Okay, it’s not really hidden. Plenty of people enjoy it, at all times of day and throughout the year.

But many others don’t know it exists. And not many know the back story of its creation.

Thanks, Betty Lou and the 5,000 donors who helped make it a reality. More than 2 decades later, your work is greatly appreciated.

And it looks better than ever.

Shirley Land Memorial Service Set For October 18

A memorial service for Shirley Land — Westport’s uber-arts-and-history volunteer who died in July — will be held on Saturday, October 18, at the Westport Library (1:30 p.m.).  That’s a fitting site, as the library was one of her greatest passions. Shirley served it well for many decades, in countless capacities.

Immediately following the service, the family will gather at the nearby Westport Senior Center (21 Imperial Avenue).

Contributions in Shirley’s name can be made to the Westport Library, 20 Jesup Road, Westport, CT 06880.

Shirley Land. Among her many accomplishments, she founded the Westport Library Book Sale in 1993.

Shirley Land. Among her many accomplishments, she founded the Westport Library Book Sale in 1993.

 

Check Out These Robots!

The Westport Library long ago branched out from books, newspapers and magazines.

From a fantastic art collection to DVDs, CDs and Blu-rays, to a cutting-edge Maker space and 3D printer, our li’l ol’ library has served a broad range of interests, tastes and technologies.

Get ready now for robots.

The Wall Street Journal reported today that library officials have acquired a pair of humanoid NAO Evolution robots. The main object is to teach “the kind of coding and computer programming skills required to animate such machines.”

One of the Westport library's new robots. (Photo/Danny Ghitis for the Wall Street Journal)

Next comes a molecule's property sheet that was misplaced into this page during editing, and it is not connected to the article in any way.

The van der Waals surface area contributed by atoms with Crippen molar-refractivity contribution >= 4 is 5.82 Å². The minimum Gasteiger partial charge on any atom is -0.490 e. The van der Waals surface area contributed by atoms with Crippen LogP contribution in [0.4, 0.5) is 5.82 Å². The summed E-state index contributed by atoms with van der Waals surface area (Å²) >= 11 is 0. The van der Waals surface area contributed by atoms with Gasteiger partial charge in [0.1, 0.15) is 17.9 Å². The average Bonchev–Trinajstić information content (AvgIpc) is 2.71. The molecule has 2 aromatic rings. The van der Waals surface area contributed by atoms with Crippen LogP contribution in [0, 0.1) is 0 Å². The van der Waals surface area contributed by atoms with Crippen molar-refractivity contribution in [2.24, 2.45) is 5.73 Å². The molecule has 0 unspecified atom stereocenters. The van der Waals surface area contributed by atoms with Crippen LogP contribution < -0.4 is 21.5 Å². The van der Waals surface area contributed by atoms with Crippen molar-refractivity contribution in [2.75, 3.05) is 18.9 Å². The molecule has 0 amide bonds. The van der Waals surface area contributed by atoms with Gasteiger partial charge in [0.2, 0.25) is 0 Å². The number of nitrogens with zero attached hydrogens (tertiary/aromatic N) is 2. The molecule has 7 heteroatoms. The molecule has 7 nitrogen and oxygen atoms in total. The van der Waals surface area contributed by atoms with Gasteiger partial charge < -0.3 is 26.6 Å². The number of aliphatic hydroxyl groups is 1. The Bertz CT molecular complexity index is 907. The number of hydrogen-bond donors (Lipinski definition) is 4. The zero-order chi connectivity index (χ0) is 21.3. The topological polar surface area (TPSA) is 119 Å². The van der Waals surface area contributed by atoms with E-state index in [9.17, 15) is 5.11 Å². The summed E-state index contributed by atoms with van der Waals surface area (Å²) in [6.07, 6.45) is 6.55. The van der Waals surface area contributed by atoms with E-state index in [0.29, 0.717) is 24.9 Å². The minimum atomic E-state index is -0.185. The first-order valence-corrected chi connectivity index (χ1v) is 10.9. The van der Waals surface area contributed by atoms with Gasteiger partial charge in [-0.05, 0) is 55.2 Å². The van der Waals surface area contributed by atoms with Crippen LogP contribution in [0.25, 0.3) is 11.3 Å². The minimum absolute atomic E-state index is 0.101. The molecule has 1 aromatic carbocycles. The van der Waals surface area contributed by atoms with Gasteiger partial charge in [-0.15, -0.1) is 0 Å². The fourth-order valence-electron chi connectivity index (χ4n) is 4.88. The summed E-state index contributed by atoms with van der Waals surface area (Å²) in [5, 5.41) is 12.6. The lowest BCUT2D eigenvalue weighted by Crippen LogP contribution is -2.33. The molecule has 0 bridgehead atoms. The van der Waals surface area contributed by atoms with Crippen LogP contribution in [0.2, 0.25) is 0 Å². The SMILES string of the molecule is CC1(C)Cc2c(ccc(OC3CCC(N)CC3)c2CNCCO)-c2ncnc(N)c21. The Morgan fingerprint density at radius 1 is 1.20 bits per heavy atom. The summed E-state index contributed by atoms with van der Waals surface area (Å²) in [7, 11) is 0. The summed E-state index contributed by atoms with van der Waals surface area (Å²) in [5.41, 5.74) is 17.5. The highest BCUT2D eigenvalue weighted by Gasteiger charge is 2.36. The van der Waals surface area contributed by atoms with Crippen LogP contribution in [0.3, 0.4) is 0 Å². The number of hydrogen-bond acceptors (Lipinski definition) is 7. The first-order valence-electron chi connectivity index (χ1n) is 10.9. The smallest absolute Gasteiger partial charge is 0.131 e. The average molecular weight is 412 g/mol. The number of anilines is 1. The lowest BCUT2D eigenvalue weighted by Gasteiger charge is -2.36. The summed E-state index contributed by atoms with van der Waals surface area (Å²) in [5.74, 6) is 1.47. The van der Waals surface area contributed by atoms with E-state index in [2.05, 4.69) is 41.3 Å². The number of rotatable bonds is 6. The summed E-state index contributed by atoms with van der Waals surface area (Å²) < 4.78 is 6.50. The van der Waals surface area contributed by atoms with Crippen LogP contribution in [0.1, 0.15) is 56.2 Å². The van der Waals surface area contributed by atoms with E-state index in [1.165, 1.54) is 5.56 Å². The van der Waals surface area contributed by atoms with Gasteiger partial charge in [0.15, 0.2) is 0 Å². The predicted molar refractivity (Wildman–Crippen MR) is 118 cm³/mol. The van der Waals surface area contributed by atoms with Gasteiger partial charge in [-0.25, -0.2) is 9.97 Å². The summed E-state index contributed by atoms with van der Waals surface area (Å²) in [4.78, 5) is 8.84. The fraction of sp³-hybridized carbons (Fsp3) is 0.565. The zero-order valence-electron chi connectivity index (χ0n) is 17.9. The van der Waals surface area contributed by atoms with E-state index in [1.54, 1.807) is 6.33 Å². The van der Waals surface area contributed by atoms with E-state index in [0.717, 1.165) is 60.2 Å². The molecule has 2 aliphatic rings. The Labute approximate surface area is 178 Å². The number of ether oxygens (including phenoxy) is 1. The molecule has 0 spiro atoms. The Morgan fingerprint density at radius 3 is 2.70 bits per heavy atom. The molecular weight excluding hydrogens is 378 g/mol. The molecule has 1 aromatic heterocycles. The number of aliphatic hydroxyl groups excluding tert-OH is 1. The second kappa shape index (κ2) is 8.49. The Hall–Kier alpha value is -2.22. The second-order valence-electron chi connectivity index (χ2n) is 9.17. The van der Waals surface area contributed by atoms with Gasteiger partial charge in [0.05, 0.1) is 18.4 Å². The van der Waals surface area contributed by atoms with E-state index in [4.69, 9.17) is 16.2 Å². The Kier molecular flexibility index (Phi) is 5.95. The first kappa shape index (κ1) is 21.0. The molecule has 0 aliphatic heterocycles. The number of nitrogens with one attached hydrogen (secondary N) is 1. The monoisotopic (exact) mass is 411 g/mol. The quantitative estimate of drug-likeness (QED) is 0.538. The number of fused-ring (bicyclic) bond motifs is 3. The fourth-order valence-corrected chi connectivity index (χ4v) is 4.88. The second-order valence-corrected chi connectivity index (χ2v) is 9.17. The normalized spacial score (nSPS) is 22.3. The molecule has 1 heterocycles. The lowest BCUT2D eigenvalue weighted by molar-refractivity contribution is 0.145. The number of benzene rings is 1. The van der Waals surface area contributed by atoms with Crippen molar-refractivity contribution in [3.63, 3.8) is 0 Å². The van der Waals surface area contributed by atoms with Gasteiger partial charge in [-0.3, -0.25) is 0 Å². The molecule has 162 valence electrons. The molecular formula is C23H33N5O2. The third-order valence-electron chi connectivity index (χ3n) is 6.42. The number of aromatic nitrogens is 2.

One of the Westport library’s new robots. (Photo/Danny Ghitis for the Wall Street Journal)

Westport, the WSJ says, is the first public library in the nation to offer instruction using “sophisticated humanoid bots made by the French robotics firm Aldebaran.”

According to library director Maxine Bleiweis, robotics is the next big technology — so it should be made accessible to everyone, to learn about it.

Bleiweis adds that from economic and job development perspectives, this is an important step.

The library will debut the robots October 11, with programs and workshops to follow.

Unless the robots have other ideas.

(Click on the full Wall Street Journal story.)

Steve And Toni Rubin Say Goodbye (Y’All)

35 years ago, Steve Rubin’s medical and surgical supply company was considering a move from Long Island to Norwalk.

Steve and his wife Toni lived in Douglaston, Queens. They began talking about moving to “the country.” Their friends thought they were crazy. They sort of did, too.

“We both grew up in New York City,” Steve says. “For us, Westport was the edge of the earth, before it cracks off.”

But fresh air, and a produce stand on North Avenue, lured them in. The Rubins rented the big white Rippe house, next to 7 acres of corn farmed by a guy named Buster.

“We truly felt like we lived on a farm,” Steve recalls. “We fell in love with this place.”

Toni and Steve Rubin.

Toni and Steve Rubin.

The 1st folks they met were Betsy Wacker — from Welcome Wagon — and her husband Watts. George Underhill, from the town tax office, soon became a good friend too. All 3 introduced the Rubins to many aspects of their new home town.

Steve’s company never moved to Norwalk. He spent 5 years commuting to New York.

Then, 23 years ago — at age 47 — he suffered a heart attack.

The Rubins’ Westport friends responded immediately. Meals poured in. People drove him to the doctor. They did whatever they could for the couple.